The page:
Monday, October 20, 2008

Zakaria and Powell break with McCain and the GOP

Bad news for Republicans in California, Florida, New York, and (embarrassing posturing) in Virginia.

This is in addition to recent scandals in Idaho, Alaska, Florida, and nationally. Another day, another chip in the Republican armor.

Fareed Zakaria and Colin Powell make powerful arguments for Barak Obama for President.

Review: Joseph Stiglitz, Making Globalization Work

Overall, Making Globalization Work seems shockingly light: akin to Stiglitz lending his Nobel Economic credentials to the agenda of the World Social Forum. Instead of an independent viewpoint, Stiglitz seems to fully endorse the “anti-globalization” thesis defined activists like Vandana Shiva and Naomi Klein.

However, for me, there were a few interesting takeaways:

1. In The End of Poverty, Jeffrey Sachs writes of natural resources as the key differentiator between countries that did and did not make it out of the "poverty trap"—UK and Bolivia, for example.

Stiglitz, on the other hand, points to the "resource curse": "It's no accident that so many resource-rich countries are far from democratic. The riches breed bad governance." He cites Nigeria, Congo, Iraq, Middle East, and Russia.

It seems you’re thus “damned if you have” and “damned if you don’t.” Perhaps another explanation of the underlying phenomenon is required.

2. Throughout the book Stiglitz condemns colonialism, IMF, and "shock therapy", similarly to (right-leaning) William Easterly in The White Man's Burden.

This is a stunning policy agreement, as it is rooted in completely different ideologies. While Easterly links all three policies to Western governmental meddling in “exotic lands,” Stiglitz considers the first two as examples of (mercantilist/pro-corporate-interest) "globalization" and the last as "market fundamentalism"—exactly the reverse of Easterly.

3. Finally, Stiglitz recognizes—as does Sachs—"free markets" as the foundation of a happy, abundant society and condemns socialist excesses. However, almost in the same breath, he proposes heavy Keynesian, if not essentially socialist, reforms to help "improve” these markets.

This rhetorical give-and-take is an important economic reform consideration. It seems that given such liberal concerns of the slippery slope towards unfettered markets and their opposite—conservative apprehension of the slide towards socialism—any sound, bipartisan economic reform proposal will have to appeal to the language and thinking of both to gain broad support.

This is particularly true of current economic institution reforms in the U.S. and internationally. If past is any example, these are likely to turn out as the battle of two lobbies—pro-aid and pro-corporate interest—neither one of which is necessarily pro-freedom or pro-prosperity.

The Google/T-Mobile G1: Neat but clunky

(Originally posted on Facebook on Sept. 23, based on G1 launch demonstrations and reporting)
G1 shows why cross-company orchestration in technology is so hard to do, and why Jobs-ian obsessive integration sometimes wins.

If you're a techie looking for the next toy and are already on the T-Mobile network, the G1 is for you. But, only a more streamlined, lighter, smaller next-generation "G2" would likely have the consumer "whoomph" to give Apple a real run for its money.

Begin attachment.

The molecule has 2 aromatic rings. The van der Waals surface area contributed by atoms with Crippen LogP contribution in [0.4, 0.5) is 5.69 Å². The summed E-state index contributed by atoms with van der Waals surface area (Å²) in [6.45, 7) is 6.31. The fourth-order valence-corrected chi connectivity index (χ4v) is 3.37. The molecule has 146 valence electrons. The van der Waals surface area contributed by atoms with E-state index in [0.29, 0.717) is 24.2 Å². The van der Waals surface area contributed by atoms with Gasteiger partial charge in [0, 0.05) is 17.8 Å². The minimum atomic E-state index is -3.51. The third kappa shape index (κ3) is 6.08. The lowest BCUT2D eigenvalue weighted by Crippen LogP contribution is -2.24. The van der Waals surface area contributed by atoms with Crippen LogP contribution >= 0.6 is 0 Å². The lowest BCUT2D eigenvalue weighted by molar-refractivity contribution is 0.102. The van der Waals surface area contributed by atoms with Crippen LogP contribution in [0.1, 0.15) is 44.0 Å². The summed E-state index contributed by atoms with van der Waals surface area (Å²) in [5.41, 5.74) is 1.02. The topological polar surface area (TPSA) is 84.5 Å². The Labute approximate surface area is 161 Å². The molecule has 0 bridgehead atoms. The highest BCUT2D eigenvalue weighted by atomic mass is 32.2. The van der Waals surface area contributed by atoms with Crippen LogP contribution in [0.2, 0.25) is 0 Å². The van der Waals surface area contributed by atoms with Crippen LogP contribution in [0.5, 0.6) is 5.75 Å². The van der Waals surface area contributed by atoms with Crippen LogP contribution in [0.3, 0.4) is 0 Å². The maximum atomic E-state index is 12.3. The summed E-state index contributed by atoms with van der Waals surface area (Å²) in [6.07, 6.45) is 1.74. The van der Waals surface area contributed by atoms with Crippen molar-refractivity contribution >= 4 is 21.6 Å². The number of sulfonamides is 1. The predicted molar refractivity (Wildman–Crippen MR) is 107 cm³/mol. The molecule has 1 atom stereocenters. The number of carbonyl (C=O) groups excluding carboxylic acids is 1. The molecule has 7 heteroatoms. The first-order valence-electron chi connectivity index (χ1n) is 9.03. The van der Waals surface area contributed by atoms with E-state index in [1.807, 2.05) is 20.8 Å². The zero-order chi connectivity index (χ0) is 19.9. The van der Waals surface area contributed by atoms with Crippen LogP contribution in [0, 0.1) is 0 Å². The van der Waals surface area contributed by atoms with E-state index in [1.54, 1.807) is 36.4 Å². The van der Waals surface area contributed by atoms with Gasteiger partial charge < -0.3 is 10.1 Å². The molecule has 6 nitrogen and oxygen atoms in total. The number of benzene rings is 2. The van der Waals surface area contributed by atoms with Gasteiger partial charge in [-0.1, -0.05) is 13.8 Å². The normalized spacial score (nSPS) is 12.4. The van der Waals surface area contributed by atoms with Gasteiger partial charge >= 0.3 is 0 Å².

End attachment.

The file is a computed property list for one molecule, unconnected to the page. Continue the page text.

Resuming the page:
G1's operating system--the first "live" implementation of Google's Android--has a lot of neat features, but not necessarily ones non-tech-geeks will find most intuitive or useful. For example, the phone allows drag-and-drop onto three separate icon desktops, but has only a bare-bones built-in music player.

The phone's physical design, by HTC, is more reminiscent of the original, circa-1996 Palm Pilot than a modern smartphone. That's surprising, as HTC also ships slick Windows Mobile handsets like the HTC Touch.

Finally, as Verizon might say, "it's the network." T-Mobile has a bit of a ways to go on its 3G network rollout, which, of course, it promises to do this fall.

What's in it for Google?

Google is donating Android code as open source. So, what's in this for Google?

Mobile advertising is the official raison-d'etre, but it's still nascent and difficult to implement despite growing screen sizes.

Features-bundling is another, and G1 is full of it. If your world consists of Gmail, Google Maps, and YouTube, this phone is for you. If you have more diverse online preferences, however, you may find G1's built-in "steering" towards these services somewhat irritating.

Controlling key technology in future mobile development is the third, but as Dylan Tweney of Wired points out, Google must move quickly to prevent Android balkanization and loss of brand.
"The company needs to set up an aggressive "Googlephone" partners program." "If Google doesn't do that, Android will quickly disappear into the morass of poorly-branded smartphone operating systems that consumers don't give a damn about, alongside Symbian, Windows Mobile and the Palm OS. And Google will have lost the mobile game."

Great minds think alike?

New York Times' David Pogue writing on Oct. 16 agrees with my original review, giving the G1 the following report card: "software, A-. Phone, B-. Network, C".